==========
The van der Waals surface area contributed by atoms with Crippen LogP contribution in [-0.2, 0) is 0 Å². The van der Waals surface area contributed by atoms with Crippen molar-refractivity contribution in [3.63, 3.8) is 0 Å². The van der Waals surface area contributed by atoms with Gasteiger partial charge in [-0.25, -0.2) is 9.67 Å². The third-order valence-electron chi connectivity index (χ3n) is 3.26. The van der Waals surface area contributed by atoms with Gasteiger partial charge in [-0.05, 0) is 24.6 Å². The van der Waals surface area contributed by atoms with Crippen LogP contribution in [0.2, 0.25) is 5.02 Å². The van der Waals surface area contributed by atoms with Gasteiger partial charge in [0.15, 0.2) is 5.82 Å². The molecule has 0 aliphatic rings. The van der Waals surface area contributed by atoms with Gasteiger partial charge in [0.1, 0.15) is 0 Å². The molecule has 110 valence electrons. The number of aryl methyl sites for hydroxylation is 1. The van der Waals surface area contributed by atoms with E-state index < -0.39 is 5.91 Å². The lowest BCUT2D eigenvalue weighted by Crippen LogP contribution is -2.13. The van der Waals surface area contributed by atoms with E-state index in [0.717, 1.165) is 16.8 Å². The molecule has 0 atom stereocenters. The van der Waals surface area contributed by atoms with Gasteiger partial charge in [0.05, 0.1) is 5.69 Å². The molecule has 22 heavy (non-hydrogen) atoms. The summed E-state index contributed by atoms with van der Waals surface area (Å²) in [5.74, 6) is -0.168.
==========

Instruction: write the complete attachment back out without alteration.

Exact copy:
The van der Waals surface area contributed by atoms with Crippen LogP contribution in [-0.2, 0) is 0 Å². The van der Waals surface area contributed by atoms with Crippen molar-refractivity contribution in [3.63, 3.8) is 0 Å². The van der Waals surface area contributed by atoms with Gasteiger partial charge in [-0.25, -0.2) is 9.67 Å². The third-order valence-electron chi connectivity index (χ3n) is 3.26. The van der Waals surface area contributed by atoms with Gasteiger partial charge in [-0.05, 0) is 24.6 Å². The van der Waals surface area contributed by atoms with Crippen LogP contribution in [0.2, 0.25) is 5.02 Å². The van der Waals surface area contributed by atoms with Gasteiger partial charge in [0.15, 0.2) is 5.82 Å². The molecule has 0 aliphatic rings. The van der Waals surface area contributed by atoms with Gasteiger partial charge in [0.1, 0.15) is 0 Å². The molecule has 110 valence electrons. The number of aryl methyl sites for hydroxylation is 1. The van der Waals surface area contributed by atoms with E-state index < -0.39 is 5.91 Å². The lowest BCUT2D eigenvalue weighted by Crippen LogP contribution is -2.13. The van der Waals surface area contributed by atoms with E-state index in [0.717, 1.165) is 16.8 Å². The molecule has 0 atom stereocenters. The van der Waals surface area contributed by atoms with Gasteiger partial charge in [0.05, 0.1) is 5.69 Å². The molecule has 22 heavy (non-hydrogen) atoms. The summed E-state index contributed by atoms with van der Waals surface area (Å²) in [5.74, 6) is -0.168.